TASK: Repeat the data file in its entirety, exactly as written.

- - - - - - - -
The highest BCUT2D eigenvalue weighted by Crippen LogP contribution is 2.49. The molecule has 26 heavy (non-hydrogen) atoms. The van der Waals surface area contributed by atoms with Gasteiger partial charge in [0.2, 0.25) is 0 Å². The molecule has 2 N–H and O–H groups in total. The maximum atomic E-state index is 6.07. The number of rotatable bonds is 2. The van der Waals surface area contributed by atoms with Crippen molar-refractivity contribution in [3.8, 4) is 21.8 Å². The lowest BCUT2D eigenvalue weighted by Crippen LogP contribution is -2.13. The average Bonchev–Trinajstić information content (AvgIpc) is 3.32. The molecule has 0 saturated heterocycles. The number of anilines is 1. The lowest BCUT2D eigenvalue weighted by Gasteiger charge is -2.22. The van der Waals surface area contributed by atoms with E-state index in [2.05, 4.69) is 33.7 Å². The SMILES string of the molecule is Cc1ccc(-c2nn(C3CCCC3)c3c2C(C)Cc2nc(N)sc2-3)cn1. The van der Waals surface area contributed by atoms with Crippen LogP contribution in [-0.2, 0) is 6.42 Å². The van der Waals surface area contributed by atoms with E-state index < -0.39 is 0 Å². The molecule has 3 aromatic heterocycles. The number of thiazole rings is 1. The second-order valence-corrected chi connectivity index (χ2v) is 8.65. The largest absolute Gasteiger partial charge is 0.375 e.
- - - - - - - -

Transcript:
The highest BCUT2D eigenvalue weighted by Crippen LogP contribution is 2.49. The molecule has 26 heavy (non-hydrogen) atoms. The van der Waals surface area contributed by atoms with Gasteiger partial charge in [0.2, 0.25) is 0 Å². The molecule has 2 N–H and O–H groups in total. The maximum atomic E-state index is 6.07. The number of rotatable bonds is 2. The van der Waals surface area contributed by atoms with Crippen molar-refractivity contribution in [3.8, 4) is 21.8 Å². The lowest BCUT2D eigenvalue weighted by Crippen LogP contribution is -2.13. The average Bonchev–Trinajstić information content (AvgIpc) is 3.32. The molecule has 0 saturated heterocycles. The number of anilines is 1. The lowest BCUT2D eigenvalue weighted by Gasteiger charge is -2.22. The van der Waals surface area contributed by atoms with E-state index in [2.05, 4.69) is 33.7 Å². The SMILES string of the molecule is Cc1ccc(-c2nn(C3CCCC3)c3c2C(C)Cc2nc(N)sc2-3)cn1. The van der Waals surface area contributed by atoms with Crippen LogP contribution in [-0.2, 0) is 6.42 Å². The van der Waals surface area contributed by atoms with E-state index < -0.39 is 0 Å². The molecule has 3 aromatic heterocycles. The number of thiazole rings is 1. The second-order valence-corrected chi connectivity index (χ2v) is 8.65. The largest absolute Gasteiger partial charge is 0.375 e.